General principles for use of micropipettes (pipettes)

In immunoassays and other biomedical studies, the use of a pipettor is inseparable from disposable plastic tips. Although the use of disposable plastic tips increases the cost of the experiment, it reduces the exposure of experimental technicians to infectious pathogens and harmful The possibility of experimental materials such as radionuclides, and avoids the cleaning process and the use of corrosive detergents necessary for multiple reuse of the tip. In addition, in some applications, such as PCR assays, the tip must be disposable to avoid the potential for potential contamination.



Samplers are also constantly evolving according to the requirements of use. Such as the emergence of the whole autoclave sampler. The use of a UV-stabilized plastic pipettor is very important for the application of the pipettor in many aspects, so that in actual work, there is no need to worry about the placement of the sampler in the ultraviolet irradiation sterilization of the clean bench or the extractor. Due to the effect of ultraviolet rays, its production materials will be damaged, which will affect the sample adding function.



According to the physical principle and structure of the sample adder, its application characteristics are different. The piston is moving the sampler without any correction, and it can be used to draw liquids with different chemical compositions and characteristics (density and viscosity); on the contrary, the use of the air pad sampler is more limited. Liquids with high vapor pressure, such as chloroform, do not generally achieve the same accuracy and precision as aspiration of sampled distilled water. Due to the partial evaporation during the liquid suction, the sample volume is reduced. The accuracy of the addition can be improved by moistening the tip several times with the liquid in advance so that the vapor phase is saturated with the liquid. In addition to this, in order to prevent the liquid from leaking out of the tip due to the high vapor pressure, a tip with a flap at the bottom can be used, which opens only when it comes into contact with the wall of the tube. With the air cushion sampler, the expansion of the volume of air above the liquid varies with the density of the added liquid. When sucking liquids with a higher density than water, the volume of the suction head is too low. For example, for a highly concentrated liquid with a density of 1.1, the amount of error will reach o. 2%. However, this error in drawing a relatively dilute aqueous solution is negligible. Therefore, when drawing high-density liquids, the volume of the sampler must be calibrated accordingly to ensure that the correct volume is obtained. However, in the actual work of the laboratory, the users of the pipettes rarely encounter situations in which liquids with high densities are to be accurately taken in. Therefore, it is often difficult to meet the limitations on the use of the samplers due to the density of the liquid.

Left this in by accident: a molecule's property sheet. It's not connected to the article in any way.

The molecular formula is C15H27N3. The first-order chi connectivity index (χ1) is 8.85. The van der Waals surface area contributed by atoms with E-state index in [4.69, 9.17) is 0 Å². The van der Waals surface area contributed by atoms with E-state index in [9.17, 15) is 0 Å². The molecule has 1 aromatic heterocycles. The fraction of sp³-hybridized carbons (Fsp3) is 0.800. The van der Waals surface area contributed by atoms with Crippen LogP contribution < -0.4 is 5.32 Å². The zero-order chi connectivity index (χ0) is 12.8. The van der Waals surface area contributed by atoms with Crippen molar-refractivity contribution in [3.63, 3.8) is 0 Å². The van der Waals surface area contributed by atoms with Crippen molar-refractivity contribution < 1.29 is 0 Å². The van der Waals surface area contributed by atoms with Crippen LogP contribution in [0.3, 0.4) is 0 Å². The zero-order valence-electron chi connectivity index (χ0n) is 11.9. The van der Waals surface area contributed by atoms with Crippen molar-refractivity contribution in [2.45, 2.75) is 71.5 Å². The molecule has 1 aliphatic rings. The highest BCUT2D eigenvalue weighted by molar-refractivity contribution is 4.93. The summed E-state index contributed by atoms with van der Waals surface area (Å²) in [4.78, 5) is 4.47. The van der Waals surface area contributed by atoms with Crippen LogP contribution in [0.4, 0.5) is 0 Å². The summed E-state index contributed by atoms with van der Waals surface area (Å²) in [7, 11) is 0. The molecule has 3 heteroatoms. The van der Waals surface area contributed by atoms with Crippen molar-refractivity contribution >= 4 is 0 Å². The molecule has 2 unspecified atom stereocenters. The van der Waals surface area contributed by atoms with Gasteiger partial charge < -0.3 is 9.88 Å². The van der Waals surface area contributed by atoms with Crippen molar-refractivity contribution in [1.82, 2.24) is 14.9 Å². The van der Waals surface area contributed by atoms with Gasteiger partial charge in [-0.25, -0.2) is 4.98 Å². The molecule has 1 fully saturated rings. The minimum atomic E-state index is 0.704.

In general, in order to prevent errors in the suction volume, there are some basic operating principles that must be observed. There are three main factors affecting the volumetric error: 1 hydrostatic pressure; 2 wetting of the tip; 3 fluid dynamics. The relationship of the physical force changes when the sample volume is reduced from the milliliter range to the microliter range. For the sample, it means the force effect of the liquid surface and the force effect of its volume or mass (for example, gravity). The ratio has increased, so the sampler manufacturer must carefully consider this situation in the design and construction of pipettes and tips, and must also pay attention when using.



Hydrostatic pressure: When the liquid is sucked, the applicator tip can only be immersed in a few milliliters of liquid to ensure the same hydrostatic pressure conditions as when the liquid is discharged. Therefore, the pipettor must add liquid in an almost vertical manner because of the inclination This will reduce the height of the liquid column, resulting in too much liquid being drawn. If the pipettor draws the liquid vertically at 30°C, it can draw up to 0.15% more liquid.



Tip wetting: When the tip is emptied, there will still be some residual liquid in the form of a film 6f remaining on the side of the tip, the amount of which depends on the interaction of the liquid and the tip surface, so it is a constant, However, it varies depending on the liquid material. For aqueous solutions, this wetting effect should be taken into account when building a sampler. For liquids with high viscosity, such as protein solutions, it is recommended to inject the liquid several times before adding the sample to ensure the consistency of the sample.



Hydrodynamics: The third effect on volumetric uptake is the release of liquid from the outer wall of the pipette tip. During this process, the tip geometry plays a key role. To ensure stable conditions during loading, the pipette tip should rest against the wall of the tube so that the liquid can flow out of the tube wall without droplets, and droplet formation can be prevented by the surface tension. Liquid is released from the tip. If the tip is not mounted correctly or if an unmatched tip is used, the relative error will be more than 0.4%.



Although the use of the air cushion sampler has certain limitations, its advantages are also obvious. It covers a large volume range and is easy to use. This type of pipettor is very light and can be easily applied in various situations.

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